Trials & Litigation

Judge Saves Her Vacation by Putting Jury to Work at 3 a.m.


When a murder trial last year that was expected to take four weeks continued nearly two weeks longer, putting a Nevada judge’s vacation at risk, the judge resolved the problem by having the jury begin deliberations at 3 a.m.

Clark County District Court Judge Valorie Vega also criticized attorneys on the case for not getting it completed sooner, without mentioning that she herself had taken off early on six occasions during the trial to attend her daughter’s soccer games, KLAS-TV reports.

Although the defendant, Victor Fakoya, was acquitted, his defense lawyers weren’t happy.

“I felt bad for the jurors, I felt bad for our client. It was a tough situation,” says one of them, Adrian Lobo.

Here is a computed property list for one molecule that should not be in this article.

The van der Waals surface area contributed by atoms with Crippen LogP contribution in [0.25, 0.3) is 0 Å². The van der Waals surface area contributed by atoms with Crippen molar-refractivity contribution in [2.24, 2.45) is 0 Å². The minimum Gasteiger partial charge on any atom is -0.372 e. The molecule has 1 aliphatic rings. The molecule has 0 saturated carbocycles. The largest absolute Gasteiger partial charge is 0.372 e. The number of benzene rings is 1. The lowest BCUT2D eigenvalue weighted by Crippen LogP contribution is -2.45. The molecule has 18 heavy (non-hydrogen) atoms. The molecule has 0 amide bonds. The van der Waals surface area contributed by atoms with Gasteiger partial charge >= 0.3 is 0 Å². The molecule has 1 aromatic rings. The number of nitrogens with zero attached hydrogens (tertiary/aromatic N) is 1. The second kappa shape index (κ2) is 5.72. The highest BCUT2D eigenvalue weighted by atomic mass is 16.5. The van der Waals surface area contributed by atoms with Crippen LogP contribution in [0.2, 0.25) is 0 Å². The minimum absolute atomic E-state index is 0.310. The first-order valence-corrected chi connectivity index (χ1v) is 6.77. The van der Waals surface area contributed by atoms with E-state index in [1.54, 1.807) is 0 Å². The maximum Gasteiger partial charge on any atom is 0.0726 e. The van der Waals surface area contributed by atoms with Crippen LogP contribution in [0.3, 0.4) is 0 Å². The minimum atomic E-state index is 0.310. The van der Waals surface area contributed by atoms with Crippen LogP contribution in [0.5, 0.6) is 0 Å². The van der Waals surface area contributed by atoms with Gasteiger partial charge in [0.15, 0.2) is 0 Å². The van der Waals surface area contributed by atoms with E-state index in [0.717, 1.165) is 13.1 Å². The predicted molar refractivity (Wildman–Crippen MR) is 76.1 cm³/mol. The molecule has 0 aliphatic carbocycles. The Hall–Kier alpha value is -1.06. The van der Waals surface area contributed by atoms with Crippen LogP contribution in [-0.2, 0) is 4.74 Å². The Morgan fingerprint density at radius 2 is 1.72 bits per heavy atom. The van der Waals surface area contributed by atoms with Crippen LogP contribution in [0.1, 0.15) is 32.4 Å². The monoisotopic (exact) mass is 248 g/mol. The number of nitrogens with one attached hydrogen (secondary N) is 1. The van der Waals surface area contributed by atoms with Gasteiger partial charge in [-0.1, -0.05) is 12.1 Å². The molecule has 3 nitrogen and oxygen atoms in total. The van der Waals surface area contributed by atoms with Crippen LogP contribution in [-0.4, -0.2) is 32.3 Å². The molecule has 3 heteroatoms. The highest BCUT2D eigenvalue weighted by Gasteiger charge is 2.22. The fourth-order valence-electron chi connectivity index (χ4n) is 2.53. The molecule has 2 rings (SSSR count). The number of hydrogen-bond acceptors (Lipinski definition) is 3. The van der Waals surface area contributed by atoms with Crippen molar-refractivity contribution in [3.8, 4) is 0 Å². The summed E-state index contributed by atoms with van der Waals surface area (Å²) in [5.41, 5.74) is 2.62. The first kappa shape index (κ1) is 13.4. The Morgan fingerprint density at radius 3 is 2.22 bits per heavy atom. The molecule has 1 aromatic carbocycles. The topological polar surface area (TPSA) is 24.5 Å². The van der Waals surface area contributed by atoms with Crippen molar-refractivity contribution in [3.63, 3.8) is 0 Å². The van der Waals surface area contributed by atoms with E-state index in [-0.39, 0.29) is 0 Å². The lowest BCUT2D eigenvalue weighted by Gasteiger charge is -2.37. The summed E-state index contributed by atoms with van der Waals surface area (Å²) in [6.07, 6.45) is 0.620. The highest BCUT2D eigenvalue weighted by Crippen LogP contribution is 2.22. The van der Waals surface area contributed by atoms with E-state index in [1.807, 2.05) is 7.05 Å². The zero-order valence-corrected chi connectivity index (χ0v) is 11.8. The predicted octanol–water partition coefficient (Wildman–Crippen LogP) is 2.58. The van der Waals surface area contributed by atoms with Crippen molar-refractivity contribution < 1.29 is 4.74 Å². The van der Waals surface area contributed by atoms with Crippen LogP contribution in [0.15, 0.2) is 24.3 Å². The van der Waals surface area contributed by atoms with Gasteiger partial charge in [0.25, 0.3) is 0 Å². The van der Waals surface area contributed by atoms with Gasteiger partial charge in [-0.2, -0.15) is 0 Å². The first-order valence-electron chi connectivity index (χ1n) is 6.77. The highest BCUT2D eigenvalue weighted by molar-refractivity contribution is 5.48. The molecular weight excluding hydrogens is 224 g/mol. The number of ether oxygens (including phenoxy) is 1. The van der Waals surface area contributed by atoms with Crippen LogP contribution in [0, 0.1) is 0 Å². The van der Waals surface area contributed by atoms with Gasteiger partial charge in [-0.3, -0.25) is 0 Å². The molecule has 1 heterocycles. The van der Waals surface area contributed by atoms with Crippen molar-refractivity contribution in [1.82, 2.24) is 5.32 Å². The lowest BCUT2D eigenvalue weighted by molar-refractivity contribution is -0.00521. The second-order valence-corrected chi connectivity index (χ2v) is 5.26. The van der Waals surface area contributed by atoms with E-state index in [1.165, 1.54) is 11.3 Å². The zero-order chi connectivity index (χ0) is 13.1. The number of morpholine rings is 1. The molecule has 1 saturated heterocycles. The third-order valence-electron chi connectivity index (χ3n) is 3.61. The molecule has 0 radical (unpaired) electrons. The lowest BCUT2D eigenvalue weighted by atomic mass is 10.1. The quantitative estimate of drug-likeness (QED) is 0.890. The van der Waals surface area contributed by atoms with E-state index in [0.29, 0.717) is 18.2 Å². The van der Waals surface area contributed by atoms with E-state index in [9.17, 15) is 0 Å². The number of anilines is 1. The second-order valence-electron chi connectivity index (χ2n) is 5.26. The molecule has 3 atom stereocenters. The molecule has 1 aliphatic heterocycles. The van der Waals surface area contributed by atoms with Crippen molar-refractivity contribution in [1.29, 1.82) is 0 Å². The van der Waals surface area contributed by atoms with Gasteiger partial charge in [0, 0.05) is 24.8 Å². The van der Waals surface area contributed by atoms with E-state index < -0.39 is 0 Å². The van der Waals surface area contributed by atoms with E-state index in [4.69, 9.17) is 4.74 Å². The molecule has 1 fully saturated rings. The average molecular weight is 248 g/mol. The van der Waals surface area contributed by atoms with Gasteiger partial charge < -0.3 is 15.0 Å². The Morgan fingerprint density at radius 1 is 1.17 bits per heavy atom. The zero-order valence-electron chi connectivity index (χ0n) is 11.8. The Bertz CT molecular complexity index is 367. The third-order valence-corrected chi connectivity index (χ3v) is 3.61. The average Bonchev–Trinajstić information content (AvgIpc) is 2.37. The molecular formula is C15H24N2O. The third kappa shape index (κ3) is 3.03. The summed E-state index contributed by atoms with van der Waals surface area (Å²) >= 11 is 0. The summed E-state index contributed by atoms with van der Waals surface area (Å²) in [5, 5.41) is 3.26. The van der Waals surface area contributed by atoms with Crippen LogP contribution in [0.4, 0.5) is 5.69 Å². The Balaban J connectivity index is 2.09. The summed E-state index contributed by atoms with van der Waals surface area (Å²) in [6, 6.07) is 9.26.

The judge says in a written statement that she typically works more than a 40-hour week and “took prearranged leave that was agreed upon by all parties” in during the Fakoya trial, the station reports. Vega also said that she takes her job as a public servant very seriously and has always met her obligations to the citizens of the county.

Representatives of the district court and state supreme court say they don’t supervise judges’ day-to-day schedules. And state assemblyman William Horne, who serves as the Assembly Judiciary Committee chair, says judges are free to take off time during the work day so long as they’re getting the job done properly.

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